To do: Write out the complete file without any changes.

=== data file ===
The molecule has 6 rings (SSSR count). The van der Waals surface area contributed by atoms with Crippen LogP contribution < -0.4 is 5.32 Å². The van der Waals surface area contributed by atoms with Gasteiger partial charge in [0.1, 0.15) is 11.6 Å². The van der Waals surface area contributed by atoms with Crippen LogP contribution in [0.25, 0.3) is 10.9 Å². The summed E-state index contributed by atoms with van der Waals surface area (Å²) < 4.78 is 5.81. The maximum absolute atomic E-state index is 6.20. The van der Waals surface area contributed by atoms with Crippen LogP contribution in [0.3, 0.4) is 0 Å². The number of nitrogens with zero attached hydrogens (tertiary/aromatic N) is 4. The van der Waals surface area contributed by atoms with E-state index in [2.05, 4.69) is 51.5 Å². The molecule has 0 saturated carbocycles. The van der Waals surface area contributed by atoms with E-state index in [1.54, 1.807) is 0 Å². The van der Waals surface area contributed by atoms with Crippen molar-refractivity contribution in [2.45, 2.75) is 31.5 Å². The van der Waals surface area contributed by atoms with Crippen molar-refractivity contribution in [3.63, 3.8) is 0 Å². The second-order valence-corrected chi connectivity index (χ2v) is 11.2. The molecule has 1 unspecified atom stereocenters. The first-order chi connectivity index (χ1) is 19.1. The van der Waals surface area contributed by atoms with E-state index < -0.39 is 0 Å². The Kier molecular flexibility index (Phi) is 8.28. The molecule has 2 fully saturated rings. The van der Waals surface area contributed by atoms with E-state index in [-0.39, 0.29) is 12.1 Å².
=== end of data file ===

The molecule has 6 rings (SSSR count). The van der Waals surface area contributed by atoms with Crippen LogP contribution < -0.4 is 5.32 Å². The van der Waals surface area contributed by atoms with Gasteiger partial charge in [0.1, 0.15) is 11.6 Å². The van der Waals surface area contributed by atoms with Crippen LogP contribution in [0.25, 0.3) is 10.9 Å². The summed E-state index contributed by atoms with van der Waals surface area (Å²) < 4.78 is 5.81. The maximum absolute atomic E-state index is 6.20. The van der Waals surface area contributed by atoms with Crippen LogP contribution in [0.3, 0.4) is 0 Å². The number of nitrogens with zero attached hydrogens (tertiary/aromatic N) is 4. The van der Waals surface area contributed by atoms with E-state index in [2.05, 4.69) is 51.5 Å². The molecule has 0 saturated carbocycles. The van der Waals surface area contributed by atoms with E-state index in [1.54, 1.807) is 0 Å². The van der Waals surface area contributed by atoms with Crippen molar-refractivity contribution in [2.45, 2.75) is 31.5 Å². The van der Waals surface area contributed by atoms with Crippen molar-refractivity contribution in [3.63, 3.8) is 0 Å². The second-order valence-corrected chi connectivity index (χ2v) is 11.2. The molecule has 1 unspecified atom stereocenters. The first-order chi connectivity index (χ1) is 19.1. The van der Waals surface area contributed by atoms with E-state index < -0.39 is 0 Å². The Kier molecular flexibility index (Phi) is 8.28. The molecule has 2 fully saturated rings. The van der Waals surface area contributed by atoms with E-state index in [-0.39, 0.29) is 12.1 Å².